In a recent study published in Applied Optics, an international team of researchers led by the University of Strathclyde in the United Kingdom have developed a method to use a novel near-infrared light imaging system to capture images of cross-sectional carbon dioxide (CO2) exhaust plumes from a commercial jet engine. This study holds the potential to designing engines and jet fuels that are more friendly to the environment and was collaborate with scientists from both the United Kingdom and Spain.
"This approach, which we call chemical species tomography, provides real-time spatially resolved information for carbon dioxide emissions from a large-scale commercial engine," said Dr. Michael Lengden from the University of Strathclyde in the United Kingdom, and a co-author on the study. "This information has not been available before at this industrial scale and is a big improvement over the current industry-standard emissions measurement, which involves taking gas from the exhaust to a gas analyzer system in a different location."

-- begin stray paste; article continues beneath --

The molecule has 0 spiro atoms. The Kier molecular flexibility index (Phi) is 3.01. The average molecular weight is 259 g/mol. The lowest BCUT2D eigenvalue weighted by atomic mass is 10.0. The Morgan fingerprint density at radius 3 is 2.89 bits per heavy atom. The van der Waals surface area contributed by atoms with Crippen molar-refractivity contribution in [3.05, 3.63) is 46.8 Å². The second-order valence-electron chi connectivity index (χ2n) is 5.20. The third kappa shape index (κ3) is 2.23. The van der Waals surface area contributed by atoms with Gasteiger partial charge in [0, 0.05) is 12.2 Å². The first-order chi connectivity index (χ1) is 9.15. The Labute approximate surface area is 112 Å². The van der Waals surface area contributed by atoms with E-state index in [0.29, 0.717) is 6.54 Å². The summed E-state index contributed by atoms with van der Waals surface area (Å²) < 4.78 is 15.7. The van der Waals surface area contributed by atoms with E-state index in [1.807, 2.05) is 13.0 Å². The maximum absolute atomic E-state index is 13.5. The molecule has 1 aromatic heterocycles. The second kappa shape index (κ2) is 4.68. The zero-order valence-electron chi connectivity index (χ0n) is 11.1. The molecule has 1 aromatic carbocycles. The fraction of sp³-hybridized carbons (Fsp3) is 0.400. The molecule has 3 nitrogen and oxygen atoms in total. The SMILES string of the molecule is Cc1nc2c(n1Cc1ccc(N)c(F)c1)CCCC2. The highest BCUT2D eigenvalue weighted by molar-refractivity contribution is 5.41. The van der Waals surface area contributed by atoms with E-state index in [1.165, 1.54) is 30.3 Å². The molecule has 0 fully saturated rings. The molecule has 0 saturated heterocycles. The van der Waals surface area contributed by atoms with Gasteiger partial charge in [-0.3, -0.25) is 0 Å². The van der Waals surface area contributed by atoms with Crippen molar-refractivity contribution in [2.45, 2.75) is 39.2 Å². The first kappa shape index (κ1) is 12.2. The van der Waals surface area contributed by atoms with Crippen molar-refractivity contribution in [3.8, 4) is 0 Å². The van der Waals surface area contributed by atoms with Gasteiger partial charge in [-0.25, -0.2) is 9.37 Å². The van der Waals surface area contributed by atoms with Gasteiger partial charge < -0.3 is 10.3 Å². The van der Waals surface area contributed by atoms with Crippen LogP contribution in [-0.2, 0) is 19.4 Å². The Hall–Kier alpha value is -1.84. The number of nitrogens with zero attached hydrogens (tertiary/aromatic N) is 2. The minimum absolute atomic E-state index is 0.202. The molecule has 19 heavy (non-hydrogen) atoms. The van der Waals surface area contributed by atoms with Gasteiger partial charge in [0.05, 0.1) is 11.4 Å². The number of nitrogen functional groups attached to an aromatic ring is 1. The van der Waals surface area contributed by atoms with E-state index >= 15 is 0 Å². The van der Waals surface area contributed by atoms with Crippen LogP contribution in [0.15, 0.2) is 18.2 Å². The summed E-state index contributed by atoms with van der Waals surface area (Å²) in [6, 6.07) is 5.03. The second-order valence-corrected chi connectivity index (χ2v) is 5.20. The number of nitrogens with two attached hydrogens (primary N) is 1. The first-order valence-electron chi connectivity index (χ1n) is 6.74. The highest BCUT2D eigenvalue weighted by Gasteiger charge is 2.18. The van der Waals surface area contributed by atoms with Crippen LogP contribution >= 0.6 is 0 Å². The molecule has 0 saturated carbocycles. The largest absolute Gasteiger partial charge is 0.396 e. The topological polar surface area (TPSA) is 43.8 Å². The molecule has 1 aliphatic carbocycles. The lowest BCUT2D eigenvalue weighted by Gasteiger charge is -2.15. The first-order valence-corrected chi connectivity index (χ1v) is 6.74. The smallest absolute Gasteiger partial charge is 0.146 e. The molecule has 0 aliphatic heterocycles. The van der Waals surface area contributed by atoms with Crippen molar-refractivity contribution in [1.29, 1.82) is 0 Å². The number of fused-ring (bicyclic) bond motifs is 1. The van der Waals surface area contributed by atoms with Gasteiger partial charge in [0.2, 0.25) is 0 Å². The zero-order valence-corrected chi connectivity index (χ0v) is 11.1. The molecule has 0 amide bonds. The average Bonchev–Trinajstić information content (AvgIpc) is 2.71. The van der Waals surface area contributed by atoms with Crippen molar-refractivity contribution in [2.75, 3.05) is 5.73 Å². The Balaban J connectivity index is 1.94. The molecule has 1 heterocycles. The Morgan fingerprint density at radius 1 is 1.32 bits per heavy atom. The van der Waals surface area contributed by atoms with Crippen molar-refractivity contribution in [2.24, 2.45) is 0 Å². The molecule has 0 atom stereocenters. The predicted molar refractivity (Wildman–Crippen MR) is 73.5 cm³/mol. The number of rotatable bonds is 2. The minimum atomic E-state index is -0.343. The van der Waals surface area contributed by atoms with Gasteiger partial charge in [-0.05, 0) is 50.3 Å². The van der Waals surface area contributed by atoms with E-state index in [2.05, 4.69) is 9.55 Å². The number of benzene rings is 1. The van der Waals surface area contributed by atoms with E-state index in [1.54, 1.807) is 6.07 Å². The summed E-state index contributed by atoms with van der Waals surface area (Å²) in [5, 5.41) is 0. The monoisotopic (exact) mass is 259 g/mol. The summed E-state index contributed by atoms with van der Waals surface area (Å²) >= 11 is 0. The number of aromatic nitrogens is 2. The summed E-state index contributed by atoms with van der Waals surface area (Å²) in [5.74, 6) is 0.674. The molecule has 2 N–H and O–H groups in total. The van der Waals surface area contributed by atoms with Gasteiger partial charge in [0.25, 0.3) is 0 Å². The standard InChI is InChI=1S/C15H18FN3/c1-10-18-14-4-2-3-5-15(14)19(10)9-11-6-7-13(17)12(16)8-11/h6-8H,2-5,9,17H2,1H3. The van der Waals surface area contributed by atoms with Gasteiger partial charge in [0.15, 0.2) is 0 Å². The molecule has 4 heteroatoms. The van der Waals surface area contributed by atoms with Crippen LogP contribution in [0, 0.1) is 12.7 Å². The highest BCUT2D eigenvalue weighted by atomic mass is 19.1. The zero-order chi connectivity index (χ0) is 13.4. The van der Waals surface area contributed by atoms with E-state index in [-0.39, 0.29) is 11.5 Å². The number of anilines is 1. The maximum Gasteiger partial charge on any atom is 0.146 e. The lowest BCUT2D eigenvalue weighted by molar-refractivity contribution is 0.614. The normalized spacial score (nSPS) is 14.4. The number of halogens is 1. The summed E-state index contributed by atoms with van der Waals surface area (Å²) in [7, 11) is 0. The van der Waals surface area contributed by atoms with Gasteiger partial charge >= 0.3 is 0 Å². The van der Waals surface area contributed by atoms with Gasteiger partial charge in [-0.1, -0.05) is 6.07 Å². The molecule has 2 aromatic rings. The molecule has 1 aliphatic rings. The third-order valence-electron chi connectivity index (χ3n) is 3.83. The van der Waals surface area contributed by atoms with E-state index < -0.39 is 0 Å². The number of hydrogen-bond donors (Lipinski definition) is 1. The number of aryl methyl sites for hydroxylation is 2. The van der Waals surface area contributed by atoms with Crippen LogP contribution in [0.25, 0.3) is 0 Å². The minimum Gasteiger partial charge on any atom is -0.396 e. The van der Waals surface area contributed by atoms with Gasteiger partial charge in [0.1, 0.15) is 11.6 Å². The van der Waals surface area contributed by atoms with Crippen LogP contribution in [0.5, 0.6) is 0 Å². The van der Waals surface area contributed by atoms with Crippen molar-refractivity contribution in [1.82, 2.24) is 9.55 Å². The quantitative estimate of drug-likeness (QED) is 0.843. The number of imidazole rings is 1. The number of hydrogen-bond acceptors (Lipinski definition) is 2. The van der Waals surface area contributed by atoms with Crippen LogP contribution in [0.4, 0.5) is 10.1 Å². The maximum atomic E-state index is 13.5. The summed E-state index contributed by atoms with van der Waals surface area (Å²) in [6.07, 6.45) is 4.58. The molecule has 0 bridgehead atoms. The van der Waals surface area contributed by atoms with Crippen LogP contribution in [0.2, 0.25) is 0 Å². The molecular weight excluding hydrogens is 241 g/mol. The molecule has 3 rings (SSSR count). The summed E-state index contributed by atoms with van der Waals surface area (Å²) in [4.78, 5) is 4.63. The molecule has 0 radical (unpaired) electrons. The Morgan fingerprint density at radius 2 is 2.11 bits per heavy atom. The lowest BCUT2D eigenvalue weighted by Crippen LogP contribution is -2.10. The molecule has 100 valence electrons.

The method the researchers used works similar to X-ray-based CT scans in medicine, with the exception of their method uses near-infrared laser light that’s tuned to the absorption wavelength of a target molecule. The caveat is this method requires fast imaging speeds to capture a combustion’s dynamic processes.
The results demonstrated that, at all levels of thrust, a high CO2 concentration in the form of a ring-structure existed at the engine’s central region. A raised region was also observed in the middle of the plume, likely from the engine’s shape.
"The aviation industry is a major contributor to global carbon dioxide emissions so there is a need for turbine and fuel technologies to improve radically," said Dr. Lengden. "By providing fully validated emissions measurements, our new method could help the industry develop new technology that reduces the environmental impact of aviation."
Sources: Applied Optics
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